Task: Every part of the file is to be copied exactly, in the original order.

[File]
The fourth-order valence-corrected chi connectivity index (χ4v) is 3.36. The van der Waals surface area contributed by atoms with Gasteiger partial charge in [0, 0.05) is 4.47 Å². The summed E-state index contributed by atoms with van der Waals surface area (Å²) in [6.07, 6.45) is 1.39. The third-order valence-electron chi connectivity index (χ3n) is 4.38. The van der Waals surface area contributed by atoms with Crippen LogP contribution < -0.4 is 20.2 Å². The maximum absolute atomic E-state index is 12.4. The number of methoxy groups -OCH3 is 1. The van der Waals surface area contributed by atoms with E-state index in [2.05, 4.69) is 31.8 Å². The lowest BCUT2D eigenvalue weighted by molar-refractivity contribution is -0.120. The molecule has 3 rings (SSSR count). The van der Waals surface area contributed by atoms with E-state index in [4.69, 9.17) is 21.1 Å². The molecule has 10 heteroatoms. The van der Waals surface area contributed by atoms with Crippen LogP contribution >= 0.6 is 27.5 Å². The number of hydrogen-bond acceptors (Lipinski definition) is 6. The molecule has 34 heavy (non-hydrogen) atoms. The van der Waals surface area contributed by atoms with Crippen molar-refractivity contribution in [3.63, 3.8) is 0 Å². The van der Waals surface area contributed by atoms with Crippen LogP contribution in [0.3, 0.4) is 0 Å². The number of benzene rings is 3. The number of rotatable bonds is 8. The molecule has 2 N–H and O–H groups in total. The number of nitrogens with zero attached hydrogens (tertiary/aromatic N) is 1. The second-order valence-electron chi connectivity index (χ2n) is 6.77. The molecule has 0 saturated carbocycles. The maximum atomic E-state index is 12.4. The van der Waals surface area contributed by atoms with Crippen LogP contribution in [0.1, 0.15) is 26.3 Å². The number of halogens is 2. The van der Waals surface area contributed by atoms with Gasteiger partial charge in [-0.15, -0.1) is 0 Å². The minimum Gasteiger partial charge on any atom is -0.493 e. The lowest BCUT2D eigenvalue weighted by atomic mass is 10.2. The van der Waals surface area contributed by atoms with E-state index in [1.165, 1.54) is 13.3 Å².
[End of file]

The fourth-order valence-corrected chi connectivity index (χ4v) is 3.36. The van der Waals surface area contributed by atoms with Gasteiger partial charge in [0, 0.05) is 4.47 Å². The summed E-state index contributed by atoms with van der Waals surface area (Å²) in [6.07, 6.45) is 1.39. The third-order valence-electron chi connectivity index (χ3n) is 4.38. The van der Waals surface area contributed by atoms with Crippen LogP contribution < -0.4 is 20.2 Å². The maximum absolute atomic E-state index is 12.4. The number of methoxy groups -OCH3 is 1. The van der Waals surface area contributed by atoms with E-state index in [2.05, 4.69) is 31.8 Å². The lowest BCUT2D eigenvalue weighted by molar-refractivity contribution is -0.120. The molecule has 3 rings (SSSR count). The van der Waals surface area contributed by atoms with E-state index in [4.69, 9.17) is 21.1 Å². The molecule has 10 heteroatoms. The van der Waals surface area contributed by atoms with Crippen LogP contribution >= 0.6 is 27.5 Å². The number of hydrogen-bond acceptors (Lipinski definition) is 6. The molecule has 34 heavy (non-hydrogen) atoms. The van der Waals surface area contributed by atoms with Crippen molar-refractivity contribution in [3.63, 3.8) is 0 Å². The van der Waals surface area contributed by atoms with Crippen LogP contribution in [0.3, 0.4) is 0 Å². The number of benzene rings is 3. The number of rotatable bonds is 8. The molecule has 2 N–H and O–H groups in total. The number of nitrogens with zero attached hydrogens (tertiary/aromatic N) is 1. The second-order valence-electron chi connectivity index (χ2n) is 6.77. The molecule has 0 saturated carbocycles. The maximum atomic E-state index is 12.4. The van der Waals surface area contributed by atoms with Crippen LogP contribution in [0.1, 0.15) is 26.3 Å². The number of halogens is 2. The van der Waals surface area contributed by atoms with Gasteiger partial charge in [-0.15, -0.1) is 0 Å². The minimum Gasteiger partial charge on any atom is -0.493 e. The lowest BCUT2D eigenvalue weighted by atomic mass is 10.2. The van der Waals surface area contributed by atoms with E-state index in [1.165, 1.54) is 13.3 Å².